So after the hour, I couldn’t wait any longer and took out the silver piece. 

 

 

 

This is how it looked when I first took it out. After a scrub with a scourer, I treated it with liver of sulphur to bring out the texture and sanded back lightly to reveal the pattern.

 

 

 

This attempt wasn’t deep enough to polish, when I tried it lifted all the patina off again, but I quite like it as a matt textured piece!

 

I can’t wait to try this out again and experiment, I can now do all the things I’ve tried in copper, but in Sterling silver!

 
Caroline
 

 

Caroline Dewison

Caroline Dewison is a lifelong addict of anything creative. She settled on ceramic beadmaking 3 years ago and can be found most days at the bottom of her garden playing with mud in her studio. She draws her inspiration from the natural world and wishes there were more hours in the day to explore all the ideas in her sketchbook. You can see more of her work on her blog - blueberribeads.co.uk.
  1. Reply

    I didn know you could do this , thanks Caroline

  2. Reply

    Yay! another technique to add to my must try list…I don't have ll those bits and bobs lying around like you do Caroline but I'm sure I can getmy hands on them… :0)

  3. Reply

    Nice, love the design and am now itching to experiment, but like Lesley I don't have all the gubbins!

  4. Reply

    Very cool! I have wanted to etch silver too but have been hesitant to buy another etchant, they're so messy! This actually looks like a tidier setup. It turned out beautifully! How did you cut the vinyl pattern? With just an Xacto knife? Or do you have some fancy gadget for that It looks so perfect.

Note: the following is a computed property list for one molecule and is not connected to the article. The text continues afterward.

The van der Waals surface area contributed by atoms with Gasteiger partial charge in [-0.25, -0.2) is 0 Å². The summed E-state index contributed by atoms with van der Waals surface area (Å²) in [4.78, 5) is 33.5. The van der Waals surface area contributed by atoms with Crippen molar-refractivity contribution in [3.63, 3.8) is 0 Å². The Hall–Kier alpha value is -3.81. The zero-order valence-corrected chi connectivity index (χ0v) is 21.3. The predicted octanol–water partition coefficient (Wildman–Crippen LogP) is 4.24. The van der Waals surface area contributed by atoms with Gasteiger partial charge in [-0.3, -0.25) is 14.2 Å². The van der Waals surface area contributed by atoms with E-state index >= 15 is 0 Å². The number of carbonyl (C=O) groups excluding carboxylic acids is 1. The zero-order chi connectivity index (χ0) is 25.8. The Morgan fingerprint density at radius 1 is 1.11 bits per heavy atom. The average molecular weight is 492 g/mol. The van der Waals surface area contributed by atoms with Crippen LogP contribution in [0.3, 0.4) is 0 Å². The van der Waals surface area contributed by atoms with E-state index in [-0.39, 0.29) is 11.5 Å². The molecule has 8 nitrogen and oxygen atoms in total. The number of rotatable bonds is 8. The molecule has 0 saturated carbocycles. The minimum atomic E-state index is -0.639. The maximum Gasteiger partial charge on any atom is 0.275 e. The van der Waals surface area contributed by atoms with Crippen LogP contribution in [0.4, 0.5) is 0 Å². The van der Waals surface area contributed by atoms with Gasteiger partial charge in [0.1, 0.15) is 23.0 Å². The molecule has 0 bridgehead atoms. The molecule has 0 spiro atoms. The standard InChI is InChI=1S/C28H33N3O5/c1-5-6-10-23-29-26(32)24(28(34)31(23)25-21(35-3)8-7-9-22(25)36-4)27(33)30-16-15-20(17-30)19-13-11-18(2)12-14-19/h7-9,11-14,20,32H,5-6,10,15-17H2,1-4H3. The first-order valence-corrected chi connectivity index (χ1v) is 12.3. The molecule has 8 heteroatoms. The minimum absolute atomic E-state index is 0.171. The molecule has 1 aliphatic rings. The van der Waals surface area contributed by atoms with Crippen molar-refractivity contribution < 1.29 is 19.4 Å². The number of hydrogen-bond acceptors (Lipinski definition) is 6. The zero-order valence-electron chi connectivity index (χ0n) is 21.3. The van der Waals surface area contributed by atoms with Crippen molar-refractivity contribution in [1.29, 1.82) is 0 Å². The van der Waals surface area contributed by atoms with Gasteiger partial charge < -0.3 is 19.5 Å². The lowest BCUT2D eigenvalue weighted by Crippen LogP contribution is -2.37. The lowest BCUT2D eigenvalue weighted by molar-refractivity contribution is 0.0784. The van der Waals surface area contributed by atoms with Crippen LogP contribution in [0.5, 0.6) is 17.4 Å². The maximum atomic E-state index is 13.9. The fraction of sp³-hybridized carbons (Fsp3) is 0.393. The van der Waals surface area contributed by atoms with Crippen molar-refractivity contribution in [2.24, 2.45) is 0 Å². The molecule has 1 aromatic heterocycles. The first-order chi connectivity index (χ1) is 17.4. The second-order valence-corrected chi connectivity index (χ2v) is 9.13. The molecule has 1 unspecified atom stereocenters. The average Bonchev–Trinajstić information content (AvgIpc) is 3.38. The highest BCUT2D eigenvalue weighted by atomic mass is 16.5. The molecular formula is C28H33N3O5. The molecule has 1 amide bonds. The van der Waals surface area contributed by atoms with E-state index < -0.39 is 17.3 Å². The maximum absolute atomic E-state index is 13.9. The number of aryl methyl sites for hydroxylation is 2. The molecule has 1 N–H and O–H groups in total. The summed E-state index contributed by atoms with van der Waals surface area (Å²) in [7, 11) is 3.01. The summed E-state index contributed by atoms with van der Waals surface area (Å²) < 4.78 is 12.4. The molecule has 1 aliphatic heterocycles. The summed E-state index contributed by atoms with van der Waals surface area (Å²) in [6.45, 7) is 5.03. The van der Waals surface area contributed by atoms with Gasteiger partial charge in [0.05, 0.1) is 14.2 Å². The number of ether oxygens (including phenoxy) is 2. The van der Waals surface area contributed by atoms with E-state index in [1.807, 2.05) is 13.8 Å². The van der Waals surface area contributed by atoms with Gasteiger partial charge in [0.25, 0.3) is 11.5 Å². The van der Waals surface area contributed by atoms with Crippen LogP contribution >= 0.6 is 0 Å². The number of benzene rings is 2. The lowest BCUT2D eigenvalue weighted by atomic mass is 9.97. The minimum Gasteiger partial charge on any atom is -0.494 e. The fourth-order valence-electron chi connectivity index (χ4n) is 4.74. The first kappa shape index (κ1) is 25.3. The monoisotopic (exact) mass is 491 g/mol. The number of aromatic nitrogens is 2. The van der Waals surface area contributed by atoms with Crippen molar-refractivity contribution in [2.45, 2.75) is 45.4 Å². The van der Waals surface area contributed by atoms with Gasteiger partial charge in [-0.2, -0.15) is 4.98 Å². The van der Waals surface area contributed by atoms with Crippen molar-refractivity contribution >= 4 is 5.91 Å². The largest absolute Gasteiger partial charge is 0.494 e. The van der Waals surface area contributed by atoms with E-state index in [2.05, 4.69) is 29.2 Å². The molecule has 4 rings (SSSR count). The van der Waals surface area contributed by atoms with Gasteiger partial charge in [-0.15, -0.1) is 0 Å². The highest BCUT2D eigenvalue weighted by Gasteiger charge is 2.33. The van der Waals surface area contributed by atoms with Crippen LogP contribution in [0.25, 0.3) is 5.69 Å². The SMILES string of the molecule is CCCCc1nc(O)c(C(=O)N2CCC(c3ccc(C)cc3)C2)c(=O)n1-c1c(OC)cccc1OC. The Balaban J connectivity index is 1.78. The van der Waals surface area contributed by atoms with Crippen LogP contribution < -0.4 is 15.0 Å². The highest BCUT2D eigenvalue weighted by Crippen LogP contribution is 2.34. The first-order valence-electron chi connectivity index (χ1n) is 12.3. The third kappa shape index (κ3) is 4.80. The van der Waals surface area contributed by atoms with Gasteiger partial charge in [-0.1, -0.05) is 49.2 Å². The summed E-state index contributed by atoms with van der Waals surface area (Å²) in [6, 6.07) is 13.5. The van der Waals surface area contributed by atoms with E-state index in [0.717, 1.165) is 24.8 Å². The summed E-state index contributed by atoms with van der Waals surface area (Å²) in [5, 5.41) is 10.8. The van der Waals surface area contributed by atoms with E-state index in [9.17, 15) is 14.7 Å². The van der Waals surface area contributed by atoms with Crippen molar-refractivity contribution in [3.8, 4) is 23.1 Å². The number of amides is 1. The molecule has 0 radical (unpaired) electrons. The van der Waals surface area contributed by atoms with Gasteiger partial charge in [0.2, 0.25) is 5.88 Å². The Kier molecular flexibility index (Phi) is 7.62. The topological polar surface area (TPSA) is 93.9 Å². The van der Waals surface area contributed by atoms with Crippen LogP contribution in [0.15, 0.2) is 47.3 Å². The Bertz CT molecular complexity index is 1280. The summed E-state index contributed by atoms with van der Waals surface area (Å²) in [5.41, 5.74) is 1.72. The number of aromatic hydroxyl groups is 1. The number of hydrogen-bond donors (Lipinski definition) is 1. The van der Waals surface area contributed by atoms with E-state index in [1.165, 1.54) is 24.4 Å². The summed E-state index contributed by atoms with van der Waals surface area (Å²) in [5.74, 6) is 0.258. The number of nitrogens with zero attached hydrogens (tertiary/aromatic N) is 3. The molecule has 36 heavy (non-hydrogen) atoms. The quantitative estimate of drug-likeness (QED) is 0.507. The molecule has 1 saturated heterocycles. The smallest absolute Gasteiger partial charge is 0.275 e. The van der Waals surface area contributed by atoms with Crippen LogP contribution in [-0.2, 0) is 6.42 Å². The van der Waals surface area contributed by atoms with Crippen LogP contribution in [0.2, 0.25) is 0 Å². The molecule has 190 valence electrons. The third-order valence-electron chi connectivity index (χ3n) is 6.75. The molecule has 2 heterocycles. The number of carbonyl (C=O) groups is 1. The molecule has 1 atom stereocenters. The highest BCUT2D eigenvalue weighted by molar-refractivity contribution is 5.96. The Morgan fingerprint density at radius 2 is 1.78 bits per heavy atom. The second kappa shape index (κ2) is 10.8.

• Reply

      Thanks Keirsten! I'm the same with the etchant, I'm such a messy worker so this is perfect for me.

      I have a silhouette cameo for cutting designs, it's a great little machine, but you can do the same with an Xacto if you have the patience!

    • Reply

      well, i guess i need a silhouette cameo then! (don't have the patience thing) thanks!

  5. Reply

    Well I think it looks great! One thing I always do is have my piece face down in solution (I use strong double sided carpet tape in a piece of polystyrene to get it to float!) as the small particles that come off during the etch will fall to the bottom of your container allowing the solution to continue etching on bare metal.
    You never know, it might not make any difference at all!! But it's all good fun either way 🙂

    • Reply

      That's a great tip Ellen, thanks!

    • Reply

      No problem Caroline! It's always so interesting to see what others use to get the same/similar end results 🙂

  6. Reply

    Nice work Caroline. Ferric Nitrate works well too, you can very quickly get a deep etch with it, but you have to keep it warm. I've always been curious about silver nitrate/electrolysis method, so thanks for sharing:)

    • Reply

      Thanks Anna! I'm going to test this method with my bench supply and see what effect turning the power up has, if that doesn't work more quickly, I'll definitely have a go with the ferric nitrate!

  7. Reply

    Very interesting. Thanks for sharing!

  8. Reply

    This is awesome! Where should we look to buy silver nitrate? Is it a liquid or powder? Also, do you have a photo of the battery set up? Thanks for sharing your experiment!

  9. Reply

    Thank you for the information!!!

  10. Reply

    Hi, nice article. I use the salt water etch method. If your interested non toxic methods for etching, there are loads of free tutorials on the web about it.
    Thanks,
    Rebecca

  11. Reply

    A nice thing about electro etching with silver nitrate is that the solution lasts forever–no need to throw it out. I would suggest makeing up a larger amount and using a larger container. (Steam table inserts from restaurant supply work well.) Pass the used solution through a coffee filter and save in a plastic bottle. The stuff that you strain out is silver, so let it dry in the coffee filter and keep the silver powder for recycling. In a few years I have saved around 10 ounces of silver…more than enough to pay for the silver nitrate and the rectifier.

Leave a Comment